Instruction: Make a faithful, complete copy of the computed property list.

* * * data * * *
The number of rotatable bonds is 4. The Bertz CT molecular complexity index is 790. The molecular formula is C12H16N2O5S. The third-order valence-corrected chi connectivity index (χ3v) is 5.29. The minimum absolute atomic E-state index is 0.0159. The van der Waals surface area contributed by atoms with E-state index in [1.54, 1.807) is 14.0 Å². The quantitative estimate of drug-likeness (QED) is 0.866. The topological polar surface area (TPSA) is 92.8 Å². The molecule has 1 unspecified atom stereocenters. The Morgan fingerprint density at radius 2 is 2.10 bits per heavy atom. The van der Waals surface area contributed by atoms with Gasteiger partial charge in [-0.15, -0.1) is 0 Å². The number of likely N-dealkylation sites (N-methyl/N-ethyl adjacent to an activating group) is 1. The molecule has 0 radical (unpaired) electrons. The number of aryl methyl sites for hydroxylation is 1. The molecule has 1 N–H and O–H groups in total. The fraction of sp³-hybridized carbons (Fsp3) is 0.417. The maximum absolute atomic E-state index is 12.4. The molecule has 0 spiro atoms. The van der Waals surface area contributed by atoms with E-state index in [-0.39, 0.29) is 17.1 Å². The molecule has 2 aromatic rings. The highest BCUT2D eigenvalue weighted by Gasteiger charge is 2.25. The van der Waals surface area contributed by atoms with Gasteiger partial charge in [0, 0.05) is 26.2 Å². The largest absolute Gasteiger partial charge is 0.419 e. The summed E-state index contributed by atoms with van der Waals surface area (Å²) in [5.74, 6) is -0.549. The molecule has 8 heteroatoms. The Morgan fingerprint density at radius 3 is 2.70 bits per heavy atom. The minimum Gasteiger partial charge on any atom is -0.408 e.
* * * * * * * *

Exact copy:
The number of rotatable bonds is 4. The Bertz CT molecular complexity index is 790. The molecular formula is C12H16N2O5S. The third-order valence-corrected chi connectivity index (χ3v) is 5.29. The minimum absolute atomic E-state index is 0.0159. The van der Waals surface area contributed by atoms with E-state index in [1.54, 1.807) is 14.0 Å². The quantitative estimate of drug-likeness (QED) is 0.866. The topological polar surface area (TPSA) is 92.8 Å². The molecule has 1 unspecified atom stereocenters. The Morgan fingerprint density at radius 2 is 2.10 bits per heavy atom. The van der Waals surface area contributed by atoms with Gasteiger partial charge in [-0.15, -0.1) is 0 Å². The number of likely N-dealkylation sites (N-methyl/N-ethyl adjacent to an activating group) is 1. The molecule has 0 radical (unpaired) electrons. The number of aryl methyl sites for hydroxylation is 1. The molecule has 1 N–H and O–H groups in total. The fraction of sp³-hybridized carbons (Fsp3) is 0.417. The maximum absolute atomic E-state index is 12.4. The molecule has 0 spiro atoms. The van der Waals surface area contributed by atoms with E-state index in [-0.39, 0.29) is 17.1 Å². The molecule has 2 aromatic rings. The highest BCUT2D eigenvalue weighted by Gasteiger charge is 2.25. The van der Waals surface area contributed by atoms with Gasteiger partial charge in [0, 0.05) is 26.2 Å². The largest absolute Gasteiger partial charge is 0.419 e. The summed E-state index contributed by atoms with van der Waals surface area (Å²) in [5.74, 6) is -0.549. The molecule has 8 heteroatoms. The Morgan fingerprint density at radius 3 is 2.70 bits per heavy atom. The minimum Gasteiger partial charge on any atom is -0.408 e.